This means there are some colonial carryovers that our institutions and personnel have refused to shed.

I don’t get it when I hear such people aggrandising themselves by referring to one another as ‘learned friend’ yet they still wear wigs and use bombastic and loaded incomprehensible words instead of plain and simple language.

Back to Dr Mutunga. He wanted Kenya’s Judiciary to look more Kenyan than British.

He wanted to take the Judiciary to the people who are made to believe that it is ex-debito jusiticiae, the fountain of justice.

But how can a wigged or masked Judiciary be while it fails to do justice by respecting the identity of those it serves — as it is the case in donning wigs and gloves for some of our public personnel?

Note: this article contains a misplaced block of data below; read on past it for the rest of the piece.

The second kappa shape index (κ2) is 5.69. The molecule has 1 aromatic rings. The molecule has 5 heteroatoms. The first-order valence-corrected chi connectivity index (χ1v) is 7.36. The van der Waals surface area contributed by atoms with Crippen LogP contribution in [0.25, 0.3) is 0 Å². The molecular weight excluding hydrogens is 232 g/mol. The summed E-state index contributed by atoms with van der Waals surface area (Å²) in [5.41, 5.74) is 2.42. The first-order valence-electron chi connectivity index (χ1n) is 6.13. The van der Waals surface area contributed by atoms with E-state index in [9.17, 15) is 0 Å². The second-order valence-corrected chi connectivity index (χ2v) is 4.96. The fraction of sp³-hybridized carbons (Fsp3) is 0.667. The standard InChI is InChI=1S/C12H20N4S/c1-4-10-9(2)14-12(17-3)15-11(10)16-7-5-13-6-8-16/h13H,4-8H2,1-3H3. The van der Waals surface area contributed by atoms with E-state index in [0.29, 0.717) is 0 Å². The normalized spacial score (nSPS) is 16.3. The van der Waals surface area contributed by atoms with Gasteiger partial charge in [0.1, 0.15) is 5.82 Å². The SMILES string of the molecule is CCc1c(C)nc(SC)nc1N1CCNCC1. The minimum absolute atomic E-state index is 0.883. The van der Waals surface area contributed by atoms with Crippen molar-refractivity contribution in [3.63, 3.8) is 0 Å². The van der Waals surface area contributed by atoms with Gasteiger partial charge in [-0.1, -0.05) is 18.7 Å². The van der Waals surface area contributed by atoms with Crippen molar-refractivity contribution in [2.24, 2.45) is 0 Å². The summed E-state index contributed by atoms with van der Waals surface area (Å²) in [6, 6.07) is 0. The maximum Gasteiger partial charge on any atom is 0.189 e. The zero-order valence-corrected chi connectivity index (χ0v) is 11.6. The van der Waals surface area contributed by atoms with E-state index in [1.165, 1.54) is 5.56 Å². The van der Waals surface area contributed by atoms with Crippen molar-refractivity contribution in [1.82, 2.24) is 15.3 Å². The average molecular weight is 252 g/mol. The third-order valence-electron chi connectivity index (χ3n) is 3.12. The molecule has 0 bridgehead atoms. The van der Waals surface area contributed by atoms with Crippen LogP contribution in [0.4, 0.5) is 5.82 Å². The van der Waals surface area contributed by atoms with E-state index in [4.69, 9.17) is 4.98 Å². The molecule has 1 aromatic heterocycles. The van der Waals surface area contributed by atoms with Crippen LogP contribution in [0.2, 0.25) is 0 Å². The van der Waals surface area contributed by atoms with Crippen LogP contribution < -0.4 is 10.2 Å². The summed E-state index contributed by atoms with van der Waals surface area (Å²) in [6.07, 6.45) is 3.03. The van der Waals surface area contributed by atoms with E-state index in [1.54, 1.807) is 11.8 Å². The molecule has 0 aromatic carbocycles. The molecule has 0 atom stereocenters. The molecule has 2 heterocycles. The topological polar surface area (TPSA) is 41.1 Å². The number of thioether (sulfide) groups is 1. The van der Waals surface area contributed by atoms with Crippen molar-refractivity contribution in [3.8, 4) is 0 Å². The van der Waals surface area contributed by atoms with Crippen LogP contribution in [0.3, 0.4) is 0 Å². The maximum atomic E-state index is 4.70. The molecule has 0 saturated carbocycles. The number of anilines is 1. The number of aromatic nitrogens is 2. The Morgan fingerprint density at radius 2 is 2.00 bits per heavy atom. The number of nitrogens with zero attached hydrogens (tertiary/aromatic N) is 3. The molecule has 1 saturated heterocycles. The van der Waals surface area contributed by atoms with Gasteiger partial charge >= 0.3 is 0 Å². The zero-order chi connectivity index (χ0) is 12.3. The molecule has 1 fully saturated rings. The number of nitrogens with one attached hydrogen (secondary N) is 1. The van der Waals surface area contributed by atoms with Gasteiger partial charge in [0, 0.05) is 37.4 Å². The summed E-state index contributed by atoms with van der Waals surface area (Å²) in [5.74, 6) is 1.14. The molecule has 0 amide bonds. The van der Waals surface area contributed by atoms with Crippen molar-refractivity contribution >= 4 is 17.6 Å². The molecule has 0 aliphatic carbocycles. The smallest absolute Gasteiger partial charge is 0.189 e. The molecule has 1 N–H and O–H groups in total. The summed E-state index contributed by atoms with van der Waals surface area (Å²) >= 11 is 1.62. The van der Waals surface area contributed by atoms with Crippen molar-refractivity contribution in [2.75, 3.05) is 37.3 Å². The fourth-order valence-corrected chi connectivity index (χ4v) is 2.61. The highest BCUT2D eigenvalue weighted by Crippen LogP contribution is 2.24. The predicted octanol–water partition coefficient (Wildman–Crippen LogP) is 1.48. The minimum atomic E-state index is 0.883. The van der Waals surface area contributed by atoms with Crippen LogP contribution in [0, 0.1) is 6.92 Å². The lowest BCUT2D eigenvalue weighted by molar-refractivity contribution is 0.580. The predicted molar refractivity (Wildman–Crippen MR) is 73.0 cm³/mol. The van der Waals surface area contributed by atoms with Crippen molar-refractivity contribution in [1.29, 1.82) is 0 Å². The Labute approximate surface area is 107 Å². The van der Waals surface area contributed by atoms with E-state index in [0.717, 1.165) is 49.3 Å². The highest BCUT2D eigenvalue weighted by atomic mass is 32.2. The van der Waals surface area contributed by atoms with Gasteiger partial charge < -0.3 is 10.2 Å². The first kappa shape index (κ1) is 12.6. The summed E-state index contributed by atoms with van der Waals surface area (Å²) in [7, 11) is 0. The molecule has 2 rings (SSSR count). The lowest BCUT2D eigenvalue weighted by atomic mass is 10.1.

In Wigs, Skeletons, Bibs, Bands, and Bundles: An Albertan Barrister Deciphers the English Court of Appeal (Criminal Division), Laura Hoyano writes that “wigs are supposed to confer dignity, but I think that they make the wearers resemble sheep, and I find it difficult to keep a sober countenance, especially when ‘full bottom’”.

The Judiciary should rethink about abandoning the changes Dr Mutunga chaperoned for the deconstruction and emancipation of the Kenyan Judiciary from its colonial past.


But then, how many Kenyans understood the philosophy and wisdom of Dr Mutunga?

Latin has it that no one is considered a prophet in his homeland.

And, I believe, Dr Mutunga was a prophet of change.

Importantly, he did it not for personal but national gain and pride.

Mr Mhango, a Canada-based Tanzanian author and peace and conflict scholar, is an alumnus of UDSM (Tanzania) and Winnipeg and Manitoba universities (Canada).

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